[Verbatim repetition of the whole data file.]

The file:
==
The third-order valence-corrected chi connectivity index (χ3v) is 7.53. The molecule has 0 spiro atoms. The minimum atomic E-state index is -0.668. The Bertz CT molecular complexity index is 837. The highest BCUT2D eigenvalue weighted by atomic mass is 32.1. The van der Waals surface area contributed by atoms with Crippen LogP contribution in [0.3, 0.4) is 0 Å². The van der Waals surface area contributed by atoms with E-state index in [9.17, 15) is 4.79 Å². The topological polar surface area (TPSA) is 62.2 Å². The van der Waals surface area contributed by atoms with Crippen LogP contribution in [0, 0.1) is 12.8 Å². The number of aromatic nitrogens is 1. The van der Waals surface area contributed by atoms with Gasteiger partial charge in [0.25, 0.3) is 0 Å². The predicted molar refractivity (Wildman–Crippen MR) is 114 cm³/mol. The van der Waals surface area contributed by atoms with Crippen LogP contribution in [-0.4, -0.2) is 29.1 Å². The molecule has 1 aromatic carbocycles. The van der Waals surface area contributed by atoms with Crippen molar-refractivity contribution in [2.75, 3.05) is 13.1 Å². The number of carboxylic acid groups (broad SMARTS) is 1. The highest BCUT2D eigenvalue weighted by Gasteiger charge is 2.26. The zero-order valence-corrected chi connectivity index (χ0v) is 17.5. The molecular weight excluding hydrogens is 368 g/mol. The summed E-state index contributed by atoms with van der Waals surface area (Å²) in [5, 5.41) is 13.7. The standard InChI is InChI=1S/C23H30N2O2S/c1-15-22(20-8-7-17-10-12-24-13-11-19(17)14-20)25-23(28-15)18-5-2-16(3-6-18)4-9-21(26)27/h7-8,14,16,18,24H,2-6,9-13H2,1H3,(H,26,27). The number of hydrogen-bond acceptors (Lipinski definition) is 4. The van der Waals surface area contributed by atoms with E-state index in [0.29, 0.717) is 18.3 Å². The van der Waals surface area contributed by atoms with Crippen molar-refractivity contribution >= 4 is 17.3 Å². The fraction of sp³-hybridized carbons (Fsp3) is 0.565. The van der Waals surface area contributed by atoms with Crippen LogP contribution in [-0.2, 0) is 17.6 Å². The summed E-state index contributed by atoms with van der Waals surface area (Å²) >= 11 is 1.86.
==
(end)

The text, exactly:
The third-order valence-corrected chi connectivity index (χ3v) is 7.53. The molecule has 0 spiro atoms. The minimum atomic E-state index is -0.668. The Bertz CT molecular complexity index is 837. The highest BCUT2D eigenvalue weighted by atomic mass is 32.1. The van der Waals surface area contributed by atoms with Crippen LogP contribution in [0.3, 0.4) is 0 Å². The van der Waals surface area contributed by atoms with E-state index in [9.17, 15) is 4.79 Å². The topological polar surface area (TPSA) is 62.2 Å². The van der Waals surface area contributed by atoms with Crippen LogP contribution in [0, 0.1) is 12.8 Å². The number of aromatic nitrogens is 1. The van der Waals surface area contributed by atoms with Gasteiger partial charge in [0.25, 0.3) is 0 Å². The predicted molar refractivity (Wildman–Crippen MR) is 114 cm³/mol. The van der Waals surface area contributed by atoms with Crippen LogP contribution in [-0.4, -0.2) is 29.1 Å². The molecule has 1 aromatic carbocycles. The van der Waals surface area contributed by atoms with Crippen molar-refractivity contribution in [2.75, 3.05) is 13.1 Å². The number of carboxylic acid groups (broad SMARTS) is 1. The highest BCUT2D eigenvalue weighted by Gasteiger charge is 2.26. The zero-order valence-corrected chi connectivity index (χ0v) is 17.5. The molecular weight excluding hydrogens is 368 g/mol. The summed E-state index contributed by atoms with van der Waals surface area (Å²) in [5, 5.41) is 13.7. The standard InChI is InChI=1S/C23H30N2O2S/c1-15-22(20-8-7-17-10-12-24-13-11-19(17)14-20)25-23(28-15)18-5-2-16(3-6-18)4-9-21(26)27/h7-8,14,16,18,24H,2-6,9-13H2,1H3,(H,26,27). The number of hydrogen-bond acceptors (Lipinski definition) is 4. The van der Waals surface area contributed by atoms with E-state index in [0.29, 0.717) is 18.3 Å². The van der Waals surface area contributed by atoms with Crippen molar-refractivity contribution >= 4 is 17.3 Å². The fraction of sp³-hybridized carbons (Fsp3) is 0.565. The van der Waals surface area contributed by atoms with Crippen LogP contribution in [-0.2, 0) is 17.6 Å². The summed E-state index contributed by atoms with van der Waals surface area (Å²) >= 11 is 1.86.